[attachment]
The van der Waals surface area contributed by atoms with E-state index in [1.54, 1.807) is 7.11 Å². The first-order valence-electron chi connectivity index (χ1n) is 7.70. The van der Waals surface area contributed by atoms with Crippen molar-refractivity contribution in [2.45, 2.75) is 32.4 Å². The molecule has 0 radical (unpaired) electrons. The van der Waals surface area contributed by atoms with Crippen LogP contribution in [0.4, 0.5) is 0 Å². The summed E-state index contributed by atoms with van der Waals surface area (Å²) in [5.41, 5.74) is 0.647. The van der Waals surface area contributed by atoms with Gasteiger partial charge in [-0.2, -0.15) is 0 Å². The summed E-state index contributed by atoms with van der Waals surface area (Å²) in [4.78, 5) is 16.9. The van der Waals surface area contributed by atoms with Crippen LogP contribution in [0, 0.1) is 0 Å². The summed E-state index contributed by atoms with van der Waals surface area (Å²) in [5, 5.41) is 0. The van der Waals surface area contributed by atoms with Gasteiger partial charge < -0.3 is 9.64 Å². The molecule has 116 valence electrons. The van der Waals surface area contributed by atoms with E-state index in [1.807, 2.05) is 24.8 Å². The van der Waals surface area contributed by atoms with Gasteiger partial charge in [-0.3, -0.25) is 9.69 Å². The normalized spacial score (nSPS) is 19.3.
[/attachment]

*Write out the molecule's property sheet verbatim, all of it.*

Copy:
The van der Waals surface area contributed by atoms with E-state index in [1.54, 1.807) is 7.11 Å². The first-order valence-electron chi connectivity index (χ1n) is 7.70. The van der Waals surface area contributed by atoms with Crippen molar-refractivity contribution in [2.45, 2.75) is 32.4 Å². The molecule has 0 radical (unpaired) electrons. The van der Waals surface area contributed by atoms with Crippen LogP contribution in [0.4, 0.5) is 0 Å². The summed E-state index contributed by atoms with van der Waals surface area (Å²) in [5.41, 5.74) is 0.647. The van der Waals surface area contributed by atoms with Gasteiger partial charge in [-0.2, -0.15) is 0 Å². The summed E-state index contributed by atoms with van der Waals surface area (Å²) in [4.78, 5) is 16.9. The van der Waals surface area contributed by atoms with Crippen LogP contribution in [0, 0.1) is 0 Å². The summed E-state index contributed by atoms with van der Waals surface area (Å²) in [5, 5.41) is 0. The van der Waals surface area contributed by atoms with Gasteiger partial charge < -0.3 is 9.64 Å². The molecule has 116 valence electrons. The van der Waals surface area contributed by atoms with E-state index in [1.807, 2.05) is 24.8 Å². The van der Waals surface area contributed by atoms with Gasteiger partial charge in [-0.3, -0.25) is 9.69 Å². The normalized spacial score (nSPS) is 19.3.